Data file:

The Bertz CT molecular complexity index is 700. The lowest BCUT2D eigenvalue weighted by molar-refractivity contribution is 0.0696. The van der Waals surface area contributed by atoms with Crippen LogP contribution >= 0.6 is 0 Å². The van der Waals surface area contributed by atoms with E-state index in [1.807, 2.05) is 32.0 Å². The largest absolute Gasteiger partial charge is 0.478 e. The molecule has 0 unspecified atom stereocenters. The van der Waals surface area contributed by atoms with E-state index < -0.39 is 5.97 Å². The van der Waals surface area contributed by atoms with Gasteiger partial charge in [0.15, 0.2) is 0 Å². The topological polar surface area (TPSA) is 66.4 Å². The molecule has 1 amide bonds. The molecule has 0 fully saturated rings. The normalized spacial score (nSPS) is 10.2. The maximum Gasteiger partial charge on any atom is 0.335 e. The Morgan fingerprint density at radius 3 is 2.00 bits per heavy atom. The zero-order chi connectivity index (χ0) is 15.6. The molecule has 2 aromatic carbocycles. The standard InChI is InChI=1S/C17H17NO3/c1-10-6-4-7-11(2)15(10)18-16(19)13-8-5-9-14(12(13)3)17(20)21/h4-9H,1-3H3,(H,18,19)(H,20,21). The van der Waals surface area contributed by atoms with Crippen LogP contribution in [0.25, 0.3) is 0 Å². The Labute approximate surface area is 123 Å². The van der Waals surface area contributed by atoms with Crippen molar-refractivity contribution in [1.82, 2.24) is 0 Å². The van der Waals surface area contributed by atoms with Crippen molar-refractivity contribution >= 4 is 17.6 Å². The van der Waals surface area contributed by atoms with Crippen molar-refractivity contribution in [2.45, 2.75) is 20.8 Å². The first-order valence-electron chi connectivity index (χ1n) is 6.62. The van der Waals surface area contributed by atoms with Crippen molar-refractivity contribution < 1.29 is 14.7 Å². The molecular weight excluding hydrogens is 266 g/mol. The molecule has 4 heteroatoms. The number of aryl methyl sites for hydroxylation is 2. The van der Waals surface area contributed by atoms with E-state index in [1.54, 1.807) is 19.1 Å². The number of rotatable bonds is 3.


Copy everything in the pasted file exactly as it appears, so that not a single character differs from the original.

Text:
The Bertz CT molecular complexity index is 700. The lowest BCUT2D eigenvalue weighted by molar-refractivity contribution is 0.0696. The van der Waals surface area contributed by atoms with Crippen LogP contribution >= 0.6 is 0 Å². The van der Waals surface area contributed by atoms with E-state index in [1.807, 2.05) is 32.0 Å². The largest absolute Gasteiger partial charge is 0.478 e. The molecule has 0 unspecified atom stereocenters. The van der Waals surface area contributed by atoms with E-state index < -0.39 is 5.97 Å². The van der Waals surface area contributed by atoms with Gasteiger partial charge in [0.15, 0.2) is 0 Å². The topological polar surface area (TPSA) is 66.4 Å². The molecule has 1 amide bonds. The molecule has 0 fully saturated rings. The normalized spacial score (nSPS) is 10.2. The maximum Gasteiger partial charge on any atom is 0.335 e. The Morgan fingerprint density at radius 3 is 2.00 bits per heavy atom. The zero-order chi connectivity index (χ0) is 15.6. The molecule has 2 aromatic carbocycles. The standard InChI is InChI=1S/C17H17NO3/c1-10-6-4-7-11(2)15(10)18-16(19)13-8-5-9-14(12(13)3)17(20)21/h4-9H,1-3H3,(H,18,19)(H,20,21). The van der Waals surface area contributed by atoms with Crippen LogP contribution in [0.25, 0.3) is 0 Å². The Labute approximate surface area is 123 Å². The van der Waals surface area contributed by atoms with Crippen molar-refractivity contribution in [1.82, 2.24) is 0 Å². The van der Waals surface area contributed by atoms with Crippen molar-refractivity contribution >= 4 is 17.6 Å². The van der Waals surface area contributed by atoms with Crippen molar-refractivity contribution in [2.45, 2.75) is 20.8 Å². The first-order valence-electron chi connectivity index (χ1n) is 6.62. The van der Waals surface area contributed by atoms with Crippen molar-refractivity contribution < 1.29 is 14.7 Å². The molecular weight excluding hydrogens is 266 g/mol. The molecule has 4 heteroatoms. The number of aryl methyl sites for hydroxylation is 2. The van der Waals surface area contributed by atoms with E-state index in [1.54, 1.807) is 19.1 Å². The number of rotatable bonds is 3.